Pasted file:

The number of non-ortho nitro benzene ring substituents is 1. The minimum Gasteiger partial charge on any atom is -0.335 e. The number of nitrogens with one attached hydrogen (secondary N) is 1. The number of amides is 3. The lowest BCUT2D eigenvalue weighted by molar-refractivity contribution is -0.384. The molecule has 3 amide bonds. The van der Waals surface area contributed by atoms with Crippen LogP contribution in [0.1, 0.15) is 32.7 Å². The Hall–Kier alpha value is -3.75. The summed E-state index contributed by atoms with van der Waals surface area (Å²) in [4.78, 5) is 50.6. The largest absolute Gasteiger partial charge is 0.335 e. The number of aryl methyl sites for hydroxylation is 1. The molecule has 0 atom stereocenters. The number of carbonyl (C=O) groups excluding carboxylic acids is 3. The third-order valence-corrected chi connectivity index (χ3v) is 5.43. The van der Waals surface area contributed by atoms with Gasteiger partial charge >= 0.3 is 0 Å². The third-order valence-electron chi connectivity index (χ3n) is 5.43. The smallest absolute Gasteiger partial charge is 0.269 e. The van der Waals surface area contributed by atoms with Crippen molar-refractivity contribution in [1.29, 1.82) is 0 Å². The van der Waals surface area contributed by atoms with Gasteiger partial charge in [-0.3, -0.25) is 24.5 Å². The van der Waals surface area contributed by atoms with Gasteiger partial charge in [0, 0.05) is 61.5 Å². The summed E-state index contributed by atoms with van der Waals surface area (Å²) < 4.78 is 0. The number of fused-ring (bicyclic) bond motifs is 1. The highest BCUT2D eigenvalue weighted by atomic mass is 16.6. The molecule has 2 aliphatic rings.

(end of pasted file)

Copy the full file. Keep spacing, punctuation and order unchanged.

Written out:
The number of non-ortho nitro benzene ring substituents is 1. The minimum Gasteiger partial charge on any atom is -0.335 e. The number of nitrogens with one attached hydrogen (secondary N) is 1. The number of amides is 3. The lowest BCUT2D eigenvalue weighted by molar-refractivity contribution is -0.384. The molecule has 3 amide bonds. The van der Waals surface area contributed by atoms with Crippen LogP contribution in [0.1, 0.15) is 32.7 Å². The Hall–Kier alpha value is -3.75. The summed E-state index contributed by atoms with van der Waals surface area (Å²) in [4.78, 5) is 50.6. The largest absolute Gasteiger partial charge is 0.335 e. The number of aryl methyl sites for hydroxylation is 1. The molecule has 0 atom stereocenters. The number of carbonyl (C=O) groups excluding carboxylic acids is 3. The third-order valence-corrected chi connectivity index (χ3v) is 5.43. The van der Waals surface area contributed by atoms with Gasteiger partial charge >= 0.3 is 0 Å². The third-order valence-electron chi connectivity index (χ3n) is 5.43. The smallest absolute Gasteiger partial charge is 0.269 e. The van der Waals surface area contributed by atoms with Crippen molar-refractivity contribution in [1.29, 1.82) is 0 Å². The van der Waals surface area contributed by atoms with Gasteiger partial charge in [-0.3, -0.25) is 24.5 Å². The van der Waals surface area contributed by atoms with Gasteiger partial charge in [0, 0.05) is 61.5 Å². The summed E-state index contributed by atoms with van der Waals surface area (Å²) < 4.78 is 0. The number of fused-ring (bicyclic) bond motifs is 1. The highest BCUT2D eigenvalue weighted by atomic mass is 16.6. The molecule has 2 aliphatic rings.